Like it or not, the Filip Hronek acquisition is exactly what the Canucks needed to add

Photo credit:© Bob Frid-USA TODAY Sports
Noah Strang
1 year ago
Canucks fans have finally had the chance to watch the team’s big deadline acquisition play for the club. Filip Hronek has now appeared in two games with the Vancouver Canucks, both of which the team won. The 25 year-old defenceman has been the subject of much discussion and has now finally gotten to show his stuff after returning from an upper body injury that was keeping him out of the lineup.
Across the two games he’s featured in, Hronek has been a steady presence, taking the load off of teammates. This is exactly the type of defenceman that the Canucks needed to add to their lineup and thus far, Hronek has shown that he can be the jack-of-all-trades player that acts as the Swiss Army Knife solution to whatever issue the Canucks are facing at that time.
“I like his [Hronek’s] swag,” head coach Rick Tocchet said after the defenceman’s debut. “Quick plays, I thought he played really well.”
Tocchet isn’t the only one who has been impressed with Hronek’s early play. The defenceman has caught the eye of many across the Vancouver hockey scene, specifically for his passing ability, steady defensive play, and ability to thrive in all situations. While it’s still early, the Canucks’ big fish deadline deal is paying early dividends with a clear picture of how the 25-year-old could be a key contributor moving forward.

Hronek’s ability to chew up minutes

Perhaps the most valuable asset that Hronek brings to the Canucks is his ability to handle a large workload. He’s played a large chunk of minutes in both of his appearances thus far and looked comfortable with the assignment. He played 24:25 in his debut against the Sharks, leading the team, before playing 26:37 against the Stars two nights later.
The fact that Hronek can chew up so many minutes means that Tocchet can play other Canucks defencemen in more favourable situations. Quinn Hughes had his lightest game in a long time in Hronek’s debut as the two could share some of the heavy lifting.
When Christian Wolanin left the game against the Sharks with an injury early on, the Canucks were forced to rotate through five defencemen for most of the night. Hronek did a great job at leading the team in ice-time and looking very capable while doing so. He’s clearly a notch above other Canucks defencemen who while they play well in limited roles, struggle when forced to log 20+ minutes against top NHL competition.

The most versatile Canucks defenceman

Hronek instantly becomes the Canucks’ most versatile defenceman and someone that can play in all situations. He’s already been worked into the first power play unit as well as gotten significant time on the penalty kill. The fact that Hronek is comfortable in all situations is a huge positive. Many of the Canucks other defencemen can only play on one special teams unit, if they’re good enough to play on any at all.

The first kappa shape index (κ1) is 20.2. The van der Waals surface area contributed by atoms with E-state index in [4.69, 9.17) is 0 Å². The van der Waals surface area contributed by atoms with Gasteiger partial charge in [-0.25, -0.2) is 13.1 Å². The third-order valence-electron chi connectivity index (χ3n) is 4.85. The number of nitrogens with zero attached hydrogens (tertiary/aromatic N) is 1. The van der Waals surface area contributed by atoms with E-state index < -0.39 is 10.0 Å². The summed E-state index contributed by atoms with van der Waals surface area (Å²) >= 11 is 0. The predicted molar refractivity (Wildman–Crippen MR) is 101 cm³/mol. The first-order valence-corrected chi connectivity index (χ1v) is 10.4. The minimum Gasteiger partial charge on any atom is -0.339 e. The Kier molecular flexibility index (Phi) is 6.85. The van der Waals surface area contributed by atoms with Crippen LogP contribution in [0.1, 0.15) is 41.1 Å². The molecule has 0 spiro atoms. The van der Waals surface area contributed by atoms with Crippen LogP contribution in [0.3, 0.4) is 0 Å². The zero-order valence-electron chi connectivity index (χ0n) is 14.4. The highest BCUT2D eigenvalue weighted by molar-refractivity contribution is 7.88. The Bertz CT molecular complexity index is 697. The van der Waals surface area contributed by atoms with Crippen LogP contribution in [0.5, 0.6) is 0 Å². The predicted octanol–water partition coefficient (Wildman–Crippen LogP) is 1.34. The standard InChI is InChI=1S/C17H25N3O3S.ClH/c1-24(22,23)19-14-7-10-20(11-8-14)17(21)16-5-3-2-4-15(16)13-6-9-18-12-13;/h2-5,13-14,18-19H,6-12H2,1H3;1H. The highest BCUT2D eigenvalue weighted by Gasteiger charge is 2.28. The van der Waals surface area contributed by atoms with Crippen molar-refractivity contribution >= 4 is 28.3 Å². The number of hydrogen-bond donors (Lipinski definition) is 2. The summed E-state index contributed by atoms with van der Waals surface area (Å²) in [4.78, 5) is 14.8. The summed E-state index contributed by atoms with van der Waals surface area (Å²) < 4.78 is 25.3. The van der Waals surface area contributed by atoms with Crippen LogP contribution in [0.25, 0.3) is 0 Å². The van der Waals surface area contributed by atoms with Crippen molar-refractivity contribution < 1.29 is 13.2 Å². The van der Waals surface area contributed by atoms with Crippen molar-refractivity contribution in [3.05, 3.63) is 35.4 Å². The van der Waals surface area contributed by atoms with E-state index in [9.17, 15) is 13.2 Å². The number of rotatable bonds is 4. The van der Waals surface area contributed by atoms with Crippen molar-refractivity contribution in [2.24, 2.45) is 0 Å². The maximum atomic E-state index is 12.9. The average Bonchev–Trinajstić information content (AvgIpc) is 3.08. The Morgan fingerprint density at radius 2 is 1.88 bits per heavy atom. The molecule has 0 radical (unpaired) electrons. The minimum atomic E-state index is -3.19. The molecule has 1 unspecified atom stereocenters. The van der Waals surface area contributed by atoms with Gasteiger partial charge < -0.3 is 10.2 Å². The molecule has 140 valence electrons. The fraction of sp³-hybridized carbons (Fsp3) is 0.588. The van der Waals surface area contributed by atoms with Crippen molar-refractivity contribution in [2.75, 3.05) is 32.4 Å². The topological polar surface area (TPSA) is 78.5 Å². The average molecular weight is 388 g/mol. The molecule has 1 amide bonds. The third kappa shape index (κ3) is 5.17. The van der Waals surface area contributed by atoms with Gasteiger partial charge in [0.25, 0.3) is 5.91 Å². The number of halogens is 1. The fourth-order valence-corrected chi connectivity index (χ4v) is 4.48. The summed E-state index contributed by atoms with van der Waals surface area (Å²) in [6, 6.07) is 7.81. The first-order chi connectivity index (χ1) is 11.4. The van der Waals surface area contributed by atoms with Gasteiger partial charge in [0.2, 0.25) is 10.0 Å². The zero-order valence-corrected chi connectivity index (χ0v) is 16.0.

Against the Stars, Hronek was tied with Hughes for the team lead in power play ice-time and was tied with Myers for the most short-handed ice-time. The fact that he can not only play, but perform at a high level on both special teams units means that Hronek can impact the game in a multitude of ways.
Hronek is not the type of player that needs to be listed in the box score to contribute to wins, yet he’s still dangerous offensively and will put up points on the Canucks, especially if he sticks around on the top power play unit. His steady presence is welcome to a Canucks defence group that has been sorely needing one.
“He’s [Filip Hronek] the type of guy that can play right or left or play with whoever,” Tocchet said after the Canucks game against the Sharks the other day. “It’s good to have those guys.”

The elephant in the room

There are big expectations on Hronek’s shoulders. The Canucks paid a pretty penny to acquire him, not only trading two high draft picks but dealing the first-rounder acquired in exchange for their captain. Wherever Hronek’s Canucks career goes from this day forward, he will undoubtedly be held to a high standard.
No matter what you think about the purchase price, after two games it’s hard to say that Hronek isn’t exactly what the Canucks defence group needed. He can play in all situations, handle a ton of minutes, and plays a very steady game. All of this means that he can handle a lot of the team’s dirty work.
Getting a defenceman like Hronek is not cheap in the NHL and his first two games have proven why. He’s a very valuable player that is going to make this team more competitive and is still just 25 years old. As the Canucks push for a re-tool and to overhaul on the fly, acquiring Hronek brings in the perfect archetype to help make the top-four competitive.
The acquisition cost for a jack-of-all-trades defenceman is never cheap, nor is the price required to re-sign them, but Hronek’s first two games have helped explain some of that value.

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